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April2013 Vol.50 Issue:        2        Table of Contents
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Prevalence and Risk Factors of Primary Nocturnal Enuresis in Primary School Children in Qena Governorate-Egypt

Ahlam Ismail1, Khalid Abdelbasser1, Mohamed Abdel-moneim2

Departments of Pediatrics1, South Valley University; Neurology and Psychiatry2, Sohag University; Egypt



Background: Primary Nocturnal Enuresis (PNE) is an important developmental problem for school age children and children with PNE seem to have psychological problems which may be the results or the etiology of enuresis. PNE is multifactorial and many risk factors have been described to explain this phenomenon. Objective: To determine the prevalence of PNE in Qena Governorate primary school children and to assess risk factors that can cause or affect the disease. Methods: a cross-sectional study of PNE was performed. We distributed 10580 questionnaires in 17 primary schools in Qena Governorate. After exclusion of secondary, diurnal or mixed enuresis, we detected the prevalence and risk factors of PNE. Results: Students with enuresis were 1065 (11.4%). The prevalence of PNE was 10.13%. PNE was higher in younger age, male gender and large families, while positive family history, deep sleep, low socioeconomic, threatening toilet training and the response of the parents and siblings with psychic abuse, are the main risk factors of PNE. We found that the psychological and stressor factors are associated with mild to moderate forms of enuresis. The child responded to enuresis by depression, isolation, nervousness and violence and this affects his school success. Conclusion: The prevalence of PNE in primary school children in Qena Governorate constitutes about 10.13%. We recommend that the parents should be well informed about these risk factors to avoid them and advice them to seek for medical and psychiatric help. [Egypt J Neurol Psychiat Neurosurg.  2013; 50(2): 163-169]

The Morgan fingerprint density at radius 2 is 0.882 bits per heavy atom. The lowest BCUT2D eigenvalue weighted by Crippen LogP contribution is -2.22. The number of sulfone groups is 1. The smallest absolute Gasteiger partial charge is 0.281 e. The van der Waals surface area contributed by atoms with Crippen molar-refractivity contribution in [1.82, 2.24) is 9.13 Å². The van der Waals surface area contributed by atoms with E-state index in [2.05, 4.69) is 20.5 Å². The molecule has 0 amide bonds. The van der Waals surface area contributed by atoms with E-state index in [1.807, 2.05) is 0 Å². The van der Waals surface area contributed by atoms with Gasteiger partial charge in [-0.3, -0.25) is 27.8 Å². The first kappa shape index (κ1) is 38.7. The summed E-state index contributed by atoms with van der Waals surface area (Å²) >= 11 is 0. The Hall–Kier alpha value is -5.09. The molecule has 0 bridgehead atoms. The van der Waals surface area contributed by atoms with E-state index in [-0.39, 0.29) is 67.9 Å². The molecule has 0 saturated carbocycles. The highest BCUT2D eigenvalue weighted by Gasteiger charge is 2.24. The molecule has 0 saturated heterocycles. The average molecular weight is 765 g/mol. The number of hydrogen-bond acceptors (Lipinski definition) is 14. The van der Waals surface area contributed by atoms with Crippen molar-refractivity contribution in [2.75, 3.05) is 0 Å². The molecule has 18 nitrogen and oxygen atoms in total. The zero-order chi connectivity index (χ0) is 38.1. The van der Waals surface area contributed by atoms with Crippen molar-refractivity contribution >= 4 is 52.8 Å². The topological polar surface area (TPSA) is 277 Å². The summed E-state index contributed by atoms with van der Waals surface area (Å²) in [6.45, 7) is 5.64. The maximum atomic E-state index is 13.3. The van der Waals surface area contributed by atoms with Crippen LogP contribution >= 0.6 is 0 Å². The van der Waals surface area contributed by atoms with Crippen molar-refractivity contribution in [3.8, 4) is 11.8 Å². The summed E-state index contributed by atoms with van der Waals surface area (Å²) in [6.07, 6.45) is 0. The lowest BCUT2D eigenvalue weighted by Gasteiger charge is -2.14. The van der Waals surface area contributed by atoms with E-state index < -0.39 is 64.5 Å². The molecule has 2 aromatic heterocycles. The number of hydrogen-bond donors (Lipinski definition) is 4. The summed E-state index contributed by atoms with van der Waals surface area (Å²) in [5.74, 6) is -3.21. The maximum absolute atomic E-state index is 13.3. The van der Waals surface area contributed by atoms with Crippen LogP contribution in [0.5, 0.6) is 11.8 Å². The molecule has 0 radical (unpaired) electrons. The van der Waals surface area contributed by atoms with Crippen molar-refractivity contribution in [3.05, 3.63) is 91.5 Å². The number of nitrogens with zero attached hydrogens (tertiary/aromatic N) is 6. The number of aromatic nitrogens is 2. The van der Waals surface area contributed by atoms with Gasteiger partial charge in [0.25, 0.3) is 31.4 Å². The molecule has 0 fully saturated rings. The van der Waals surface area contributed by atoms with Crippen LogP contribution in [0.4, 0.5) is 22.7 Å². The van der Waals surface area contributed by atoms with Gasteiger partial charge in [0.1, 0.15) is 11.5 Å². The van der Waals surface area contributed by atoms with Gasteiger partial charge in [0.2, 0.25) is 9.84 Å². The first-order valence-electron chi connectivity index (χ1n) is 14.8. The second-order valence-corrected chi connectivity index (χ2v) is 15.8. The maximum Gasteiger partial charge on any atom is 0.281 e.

Key Words: nocturnal enuresis, children, psychological causes.

Correspondence to Ahlam Mohamed Ismail, Department of Pediatrics, South Valley University, Egypt. E-mail:

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